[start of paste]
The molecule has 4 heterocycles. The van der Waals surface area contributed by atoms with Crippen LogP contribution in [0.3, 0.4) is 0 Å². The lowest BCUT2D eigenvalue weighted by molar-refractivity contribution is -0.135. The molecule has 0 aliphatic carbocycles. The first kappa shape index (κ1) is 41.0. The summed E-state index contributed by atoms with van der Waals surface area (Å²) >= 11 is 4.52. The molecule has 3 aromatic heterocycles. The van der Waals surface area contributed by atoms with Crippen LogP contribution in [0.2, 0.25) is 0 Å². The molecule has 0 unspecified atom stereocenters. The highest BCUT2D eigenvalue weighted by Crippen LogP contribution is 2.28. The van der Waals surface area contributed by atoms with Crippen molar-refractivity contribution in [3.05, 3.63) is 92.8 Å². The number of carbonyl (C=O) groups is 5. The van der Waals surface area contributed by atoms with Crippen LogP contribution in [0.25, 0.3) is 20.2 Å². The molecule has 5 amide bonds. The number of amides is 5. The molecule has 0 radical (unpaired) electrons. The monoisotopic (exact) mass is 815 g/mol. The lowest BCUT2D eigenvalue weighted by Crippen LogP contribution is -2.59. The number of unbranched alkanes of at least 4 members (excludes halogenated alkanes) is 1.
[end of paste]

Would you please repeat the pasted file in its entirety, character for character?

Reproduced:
The molecule has 4 heterocycles. The van der Waals surface area contributed by atoms with Crippen LogP contribution in [0.3, 0.4) is 0 Å². The lowest BCUT2D eigenvalue weighted by molar-refractivity contribution is -0.135. The molecule has 0 aliphatic carbocycles. The first kappa shape index (κ1) is 41.0. The summed E-state index contributed by atoms with van der Waals surface area (Å²) >= 11 is 4.52. The molecule has 3 aromatic heterocycles. The van der Waals surface area contributed by atoms with Crippen LogP contribution in [0.2, 0.25) is 0 Å². The molecule has 0 unspecified atom stereocenters. The highest BCUT2D eigenvalue weighted by Crippen LogP contribution is 2.28. The van der Waals surface area contributed by atoms with Crippen molar-refractivity contribution in [3.05, 3.63) is 92.8 Å². The number of carbonyl (C=O) groups is 5. The van der Waals surface area contributed by atoms with Crippen LogP contribution in [0.25, 0.3) is 20.2 Å². The molecule has 5 amide bonds. The number of amides is 5. The molecule has 0 radical (unpaired) electrons. The monoisotopic (exact) mass is 815 g/mol. The lowest BCUT2D eigenvalue weighted by Crippen LogP contribution is -2.59. The number of unbranched alkanes of at least 4 members (excludes halogenated alkanes) is 1.